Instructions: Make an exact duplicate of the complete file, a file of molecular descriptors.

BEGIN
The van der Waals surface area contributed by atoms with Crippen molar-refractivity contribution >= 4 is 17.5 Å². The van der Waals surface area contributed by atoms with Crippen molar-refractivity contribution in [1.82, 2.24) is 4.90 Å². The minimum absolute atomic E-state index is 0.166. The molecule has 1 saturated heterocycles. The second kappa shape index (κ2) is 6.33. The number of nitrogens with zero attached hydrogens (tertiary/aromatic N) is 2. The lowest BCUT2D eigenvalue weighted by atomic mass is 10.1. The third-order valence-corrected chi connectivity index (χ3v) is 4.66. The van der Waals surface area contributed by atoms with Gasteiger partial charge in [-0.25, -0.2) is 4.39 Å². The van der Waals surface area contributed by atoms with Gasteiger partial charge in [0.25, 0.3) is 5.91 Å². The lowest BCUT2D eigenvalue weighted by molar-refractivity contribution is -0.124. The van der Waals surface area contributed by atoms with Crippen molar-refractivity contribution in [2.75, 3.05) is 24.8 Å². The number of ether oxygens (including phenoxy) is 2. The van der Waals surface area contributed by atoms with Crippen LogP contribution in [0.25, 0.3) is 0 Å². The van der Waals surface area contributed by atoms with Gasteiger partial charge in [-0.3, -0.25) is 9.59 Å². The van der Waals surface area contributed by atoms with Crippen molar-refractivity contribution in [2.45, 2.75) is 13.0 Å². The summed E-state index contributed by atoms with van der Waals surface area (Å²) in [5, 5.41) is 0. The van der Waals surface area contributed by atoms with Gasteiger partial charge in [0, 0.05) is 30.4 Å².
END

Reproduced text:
The van der Waals surface area contributed by atoms with Crippen molar-refractivity contribution >= 4 is 17.5 Å². The van der Waals surface area contributed by atoms with Crippen molar-refractivity contribution in [1.82, 2.24) is 4.90 Å². The minimum absolute atomic E-state index is 0.166. The molecule has 1 saturated heterocycles. The second kappa shape index (κ2) is 6.33. The number of nitrogens with zero attached hydrogens (tertiary/aromatic N) is 2. The lowest BCUT2D eigenvalue weighted by atomic mass is 10.1. The third-order valence-corrected chi connectivity index (χ3v) is 4.66. The van der Waals surface area contributed by atoms with Gasteiger partial charge in [-0.25, -0.2) is 4.39 Å². The van der Waals surface area contributed by atoms with Gasteiger partial charge in [0.25, 0.3) is 5.91 Å². The lowest BCUT2D eigenvalue weighted by molar-refractivity contribution is -0.124. The van der Waals surface area contributed by atoms with Crippen molar-refractivity contribution in [2.75, 3.05) is 24.8 Å². The number of ether oxygens (including phenoxy) is 2. The van der Waals surface area contributed by atoms with Crippen LogP contribution in [0.25, 0.3) is 0 Å². The van der Waals surface area contributed by atoms with Gasteiger partial charge in [-0.3, -0.25) is 9.59 Å². The van der Waals surface area contributed by atoms with Crippen molar-refractivity contribution in [2.45, 2.75) is 13.0 Å². The summed E-state index contributed by atoms with van der Waals surface area (Å²) in [5, 5.41) is 0. The van der Waals surface area contributed by atoms with Gasteiger partial charge in [0, 0.05) is 30.4 Å².